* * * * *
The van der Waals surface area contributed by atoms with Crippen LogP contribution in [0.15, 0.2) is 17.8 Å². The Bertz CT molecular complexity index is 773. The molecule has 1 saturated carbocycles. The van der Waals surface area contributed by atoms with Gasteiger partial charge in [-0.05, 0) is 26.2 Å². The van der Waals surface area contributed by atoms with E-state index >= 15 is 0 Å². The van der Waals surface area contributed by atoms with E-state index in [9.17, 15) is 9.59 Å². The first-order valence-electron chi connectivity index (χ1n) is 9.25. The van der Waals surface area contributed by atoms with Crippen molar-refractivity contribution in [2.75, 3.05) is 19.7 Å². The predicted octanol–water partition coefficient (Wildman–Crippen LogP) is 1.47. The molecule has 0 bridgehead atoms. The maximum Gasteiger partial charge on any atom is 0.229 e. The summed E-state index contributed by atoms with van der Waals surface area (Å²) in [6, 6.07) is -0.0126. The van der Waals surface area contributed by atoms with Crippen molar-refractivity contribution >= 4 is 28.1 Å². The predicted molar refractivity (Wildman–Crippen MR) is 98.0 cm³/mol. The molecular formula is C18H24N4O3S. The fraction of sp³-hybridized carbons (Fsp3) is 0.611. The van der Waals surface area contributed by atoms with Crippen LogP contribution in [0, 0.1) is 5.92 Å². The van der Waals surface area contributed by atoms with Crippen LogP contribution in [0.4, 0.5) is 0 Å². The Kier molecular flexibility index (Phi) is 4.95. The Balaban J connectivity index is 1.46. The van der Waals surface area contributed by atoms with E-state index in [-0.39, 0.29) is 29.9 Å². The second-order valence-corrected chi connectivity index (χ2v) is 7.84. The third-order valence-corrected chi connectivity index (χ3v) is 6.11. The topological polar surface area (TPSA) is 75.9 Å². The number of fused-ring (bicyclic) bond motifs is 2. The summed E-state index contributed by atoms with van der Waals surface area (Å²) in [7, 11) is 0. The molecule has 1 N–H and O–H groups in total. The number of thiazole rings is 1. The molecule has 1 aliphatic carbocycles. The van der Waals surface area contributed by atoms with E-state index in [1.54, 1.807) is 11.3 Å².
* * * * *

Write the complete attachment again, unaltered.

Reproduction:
The van der Waals surface area contributed by atoms with Crippen LogP contribution in [0.15, 0.2) is 17.8 Å². The Bertz CT molecular complexity index is 773. The molecule has 1 saturated carbocycles. The van der Waals surface area contributed by atoms with Gasteiger partial charge in [-0.05, 0) is 26.2 Å². The van der Waals surface area contributed by atoms with E-state index >= 15 is 0 Å². The van der Waals surface area contributed by atoms with E-state index in [9.17, 15) is 9.59 Å². The first-order valence-electron chi connectivity index (χ1n) is 9.25. The van der Waals surface area contributed by atoms with Crippen molar-refractivity contribution in [2.75, 3.05) is 19.7 Å². The predicted octanol–water partition coefficient (Wildman–Crippen LogP) is 1.47. The molecule has 0 bridgehead atoms. The maximum Gasteiger partial charge on any atom is 0.229 e. The summed E-state index contributed by atoms with van der Waals surface area (Å²) in [6, 6.07) is -0.0126. The van der Waals surface area contributed by atoms with Crippen molar-refractivity contribution >= 4 is 28.1 Å². The predicted molar refractivity (Wildman–Crippen MR) is 98.0 cm³/mol. The molecular formula is C18H24N4O3S. The fraction of sp³-hybridized carbons (Fsp3) is 0.611. The van der Waals surface area contributed by atoms with Crippen LogP contribution in [0, 0.1) is 5.92 Å². The van der Waals surface area contributed by atoms with Crippen LogP contribution in [0.4, 0.5) is 0 Å². The Kier molecular flexibility index (Phi) is 4.95. The Balaban J connectivity index is 1.46. The van der Waals surface area contributed by atoms with E-state index in [-0.39, 0.29) is 29.9 Å². The second-order valence-corrected chi connectivity index (χ2v) is 7.84. The third-order valence-corrected chi connectivity index (χ3v) is 6.11. The topological polar surface area (TPSA) is 75.9 Å². The number of fused-ring (bicyclic) bond motifs is 2. The summed E-state index contributed by atoms with van der Waals surface area (Å²) in [7, 11) is 0. The molecule has 1 N–H and O–H groups in total. The number of thiazole rings is 1. The molecule has 1 aliphatic carbocycles. The van der Waals surface area contributed by atoms with E-state index in [1.54, 1.807) is 11.3 Å².